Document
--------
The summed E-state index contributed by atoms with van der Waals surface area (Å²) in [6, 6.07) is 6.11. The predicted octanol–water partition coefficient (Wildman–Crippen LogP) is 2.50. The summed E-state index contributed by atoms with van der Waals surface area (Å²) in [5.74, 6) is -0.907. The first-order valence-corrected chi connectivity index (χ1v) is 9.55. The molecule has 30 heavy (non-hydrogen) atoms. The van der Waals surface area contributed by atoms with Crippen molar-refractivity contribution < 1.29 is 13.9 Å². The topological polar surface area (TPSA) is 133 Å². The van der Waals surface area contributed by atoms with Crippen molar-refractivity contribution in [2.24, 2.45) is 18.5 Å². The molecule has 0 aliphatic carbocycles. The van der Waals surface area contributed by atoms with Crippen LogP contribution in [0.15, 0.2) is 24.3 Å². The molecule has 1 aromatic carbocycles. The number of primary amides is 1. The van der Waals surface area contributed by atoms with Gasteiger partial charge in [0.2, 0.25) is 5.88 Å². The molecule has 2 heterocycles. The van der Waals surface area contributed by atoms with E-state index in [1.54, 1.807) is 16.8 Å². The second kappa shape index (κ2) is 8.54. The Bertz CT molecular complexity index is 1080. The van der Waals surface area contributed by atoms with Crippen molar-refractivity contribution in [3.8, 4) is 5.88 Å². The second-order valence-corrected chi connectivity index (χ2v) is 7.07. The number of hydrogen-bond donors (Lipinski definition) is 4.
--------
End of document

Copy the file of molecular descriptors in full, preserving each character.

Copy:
The summed E-state index contributed by atoms with van der Waals surface area (Å²) in [6, 6.07) is 6.11. The predicted octanol–water partition coefficient (Wildman–Crippen LogP) is 2.50. The summed E-state index contributed by atoms with van der Waals surface area (Å²) in [5.74, 6) is -0.907. The first-order valence-corrected chi connectivity index (χ1v) is 9.55. The molecule has 30 heavy (non-hydrogen) atoms. The van der Waals surface area contributed by atoms with Crippen molar-refractivity contribution < 1.29 is 13.9 Å². The topological polar surface area (TPSA) is 133 Å². The van der Waals surface area contributed by atoms with Crippen molar-refractivity contribution in [2.24, 2.45) is 18.5 Å². The molecule has 0 aliphatic carbocycles. The van der Waals surface area contributed by atoms with Crippen LogP contribution in [0.15, 0.2) is 24.3 Å². The molecule has 1 aromatic carbocycles. The number of primary amides is 1. The van der Waals surface area contributed by atoms with Gasteiger partial charge in [0.2, 0.25) is 5.88 Å². The molecule has 2 heterocycles. The van der Waals surface area contributed by atoms with E-state index in [1.54, 1.807) is 16.8 Å². The second kappa shape index (κ2) is 8.54. The Bertz CT molecular complexity index is 1080. The van der Waals surface area contributed by atoms with Crippen molar-refractivity contribution in [3.8, 4) is 5.88 Å². The second-order valence-corrected chi connectivity index (χ2v) is 7.07. The number of hydrogen-bond donors (Lipinski definition) is 4.